Shares of Shake Shack have slumped this summer, and they dropped around 10 percent Tuesday after a Morgan Stanley analyst said the burger chain's stock is still too expensive.
John Glass has a price target of $38 on Shake Shack stock and said there is "an extreme disconnect" between the stock's price and what it's actually worth. The shares, which began trading in January, have never hit a price that low, and in May they approached $100 before sliding to a close of $59 on Monday. Glass said the New York company has surpassed its initial goals for restaurant openings and profit margins and its business should continue to do well, but he thinks the stock price will come down.
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Shake Shack Inc. stock lost $5.98, or 10.1 percent, to $53.02 in midday trading.
Shake Shack's IPO priced at $21 per share and the stock more than doubled in value on its first day of trading. Its all-time low of $38.63 came on Feb. 17, while it peaked at $96.75 on May 22.
Glass, who lowered his rating on the shares to "Underweight" from "Equal-weight," said the stock price has been boosted by media attention that followed the company's initial public offering in January, its concentration in high-profile markets, and by the limited number of shares currently trading. However more shares will start trading in a few weeks after a post-IPO "lock-up" period expires.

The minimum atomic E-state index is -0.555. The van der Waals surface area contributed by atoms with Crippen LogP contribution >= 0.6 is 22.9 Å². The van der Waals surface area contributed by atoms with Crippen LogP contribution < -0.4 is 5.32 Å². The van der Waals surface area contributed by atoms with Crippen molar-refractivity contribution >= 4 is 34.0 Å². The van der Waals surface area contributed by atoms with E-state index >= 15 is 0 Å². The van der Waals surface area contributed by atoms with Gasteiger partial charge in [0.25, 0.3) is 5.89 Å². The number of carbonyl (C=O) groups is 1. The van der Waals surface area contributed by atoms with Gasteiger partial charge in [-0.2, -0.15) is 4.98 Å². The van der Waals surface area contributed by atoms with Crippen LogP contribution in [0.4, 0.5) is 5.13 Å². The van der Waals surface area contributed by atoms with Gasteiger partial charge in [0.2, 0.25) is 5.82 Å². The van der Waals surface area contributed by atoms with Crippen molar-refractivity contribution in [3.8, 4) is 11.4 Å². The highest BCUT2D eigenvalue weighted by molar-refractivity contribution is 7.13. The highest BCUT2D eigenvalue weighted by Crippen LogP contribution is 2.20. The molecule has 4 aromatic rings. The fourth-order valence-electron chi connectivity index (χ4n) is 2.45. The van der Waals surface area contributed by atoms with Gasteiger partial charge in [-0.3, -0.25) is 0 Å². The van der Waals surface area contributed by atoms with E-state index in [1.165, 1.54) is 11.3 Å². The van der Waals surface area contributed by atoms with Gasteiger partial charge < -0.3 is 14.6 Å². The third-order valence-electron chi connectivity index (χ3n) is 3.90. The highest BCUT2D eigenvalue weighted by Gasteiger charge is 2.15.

The analyst said Shake Shack has a strong pipeline of planned restaurant openings in new markets, with Los Angeles and Phoenix-area locations expected to open in 2016, and limited-time-only promotions should continue to boost its sales. The company announced several summer promotions on Tuesday, saying a chicken sandwich, peach lemonade and frozen custard are now on sale at some New York City locations.